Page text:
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Jane Kelly:When the sisterhood stays silent about a ‘light’ bit of wife beating

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After the recent massacre in Orlando, I suggested that Muslim communities in the West should be confronted and obliged to tell us what exactly they believe is in the Koran. I wanted to know what they think about homosexuals; whether or not they should be thrown from high buildings or stoned to death? I would also like to know what the consensus is about women. The news from Pakistan on this matter is not good.

It’s all about interpretation, of course, but about women the Koran says:

“Men have authority over women because Allah has made the one superior to the other, and because they spend their wealth to maintain them. Good women are obedient. They guard their unseen parts because Allah has guarded them. As for those from whom you fear disobedience, admonish them and send them to beds apart and beat them.” — Qur’an 4:34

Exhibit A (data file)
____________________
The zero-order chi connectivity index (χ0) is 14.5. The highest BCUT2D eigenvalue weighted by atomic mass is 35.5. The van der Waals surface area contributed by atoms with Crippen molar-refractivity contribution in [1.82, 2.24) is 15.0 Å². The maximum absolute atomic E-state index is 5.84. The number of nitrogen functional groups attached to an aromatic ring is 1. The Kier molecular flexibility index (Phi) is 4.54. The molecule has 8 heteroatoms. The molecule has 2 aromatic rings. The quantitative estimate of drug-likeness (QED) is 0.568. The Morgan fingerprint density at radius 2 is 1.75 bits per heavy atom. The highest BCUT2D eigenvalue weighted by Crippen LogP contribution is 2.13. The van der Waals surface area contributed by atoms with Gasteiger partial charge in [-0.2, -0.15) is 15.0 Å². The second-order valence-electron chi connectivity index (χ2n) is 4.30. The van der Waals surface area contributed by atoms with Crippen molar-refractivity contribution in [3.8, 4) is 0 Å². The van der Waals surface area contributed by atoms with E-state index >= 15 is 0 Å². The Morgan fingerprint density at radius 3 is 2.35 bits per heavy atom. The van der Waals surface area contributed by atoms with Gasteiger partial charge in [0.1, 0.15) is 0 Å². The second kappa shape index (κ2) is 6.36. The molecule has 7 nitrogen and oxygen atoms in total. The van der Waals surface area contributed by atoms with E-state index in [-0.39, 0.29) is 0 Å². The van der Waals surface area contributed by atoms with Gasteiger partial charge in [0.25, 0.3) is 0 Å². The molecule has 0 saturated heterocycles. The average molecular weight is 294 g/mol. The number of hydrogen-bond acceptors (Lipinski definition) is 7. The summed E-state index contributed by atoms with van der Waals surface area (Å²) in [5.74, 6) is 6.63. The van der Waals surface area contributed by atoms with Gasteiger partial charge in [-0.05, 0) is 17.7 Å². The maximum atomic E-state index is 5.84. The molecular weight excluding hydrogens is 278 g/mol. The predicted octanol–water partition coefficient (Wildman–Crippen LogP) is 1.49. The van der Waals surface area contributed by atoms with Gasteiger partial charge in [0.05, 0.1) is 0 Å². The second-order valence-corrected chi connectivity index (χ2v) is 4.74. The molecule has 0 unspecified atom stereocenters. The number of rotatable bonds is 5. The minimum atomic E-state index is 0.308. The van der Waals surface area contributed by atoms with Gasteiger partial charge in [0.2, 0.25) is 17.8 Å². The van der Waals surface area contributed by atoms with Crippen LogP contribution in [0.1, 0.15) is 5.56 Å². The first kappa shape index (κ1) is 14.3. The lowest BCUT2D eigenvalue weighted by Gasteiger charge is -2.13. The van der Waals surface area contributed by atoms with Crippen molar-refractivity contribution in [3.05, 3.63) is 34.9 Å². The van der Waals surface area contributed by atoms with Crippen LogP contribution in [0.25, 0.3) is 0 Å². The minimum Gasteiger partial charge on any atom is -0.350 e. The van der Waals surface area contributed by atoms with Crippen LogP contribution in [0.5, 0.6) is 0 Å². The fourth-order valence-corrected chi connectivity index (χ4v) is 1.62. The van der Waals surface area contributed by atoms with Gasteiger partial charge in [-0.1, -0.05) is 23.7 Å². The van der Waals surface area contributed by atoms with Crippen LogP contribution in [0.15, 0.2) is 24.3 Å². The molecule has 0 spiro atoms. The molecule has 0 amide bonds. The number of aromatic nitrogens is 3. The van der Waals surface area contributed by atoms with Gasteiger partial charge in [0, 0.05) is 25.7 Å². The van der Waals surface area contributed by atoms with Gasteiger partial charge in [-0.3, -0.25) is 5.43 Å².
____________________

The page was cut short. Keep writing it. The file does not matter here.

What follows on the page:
Muhammad “struck me on the chest which caused me pain, and then said: Did you think that Allah and His Apostle would deal unjustly with you?” — Aisha (Sahih Muslim 2127)

In May, The Council of Islamic Ideology (CII) in Islamabad  proposed its own ‘Women’s Protection Bill.’ Rather like the Committee for Public Safety during the French Revolution,  the title entirely belies the meaning.  The protection bill recommended ‘a light beating’ for wives who disobey or fail to please their husbands.

The twenty member CII is a constitutional body which gives recommendations to the Pakistani  parliament regarding Islamic laws. The bill was drafted after the CII rejected Punjab’s controversial Protection of Women against Violence Act (PPWA) passed in 2015, terming it ‘un-Islamic.’

The CII has proposed that a husband should be allowed to ‘lightly’ beat his wife if she defies his commands and refuses to dress as he wishes, turns down demands for sex without any religious excuse or does not take bath after intercourse or menstrual periods. Also that a beating is also permissible if a woman does not wear the hijab; interacts with strangers; speaks loud enough that she can easily be heard by strangers; and provides monetary support to people without taking consent of her spouse.

Talkative, generous women who like to show their faces in public are in serious trouble. But who is right, was the PPWA ‘un-Islamic?’ No one on the right or the left in Pakistan or in the UK has so far discussed these issues or opposed this new Bill.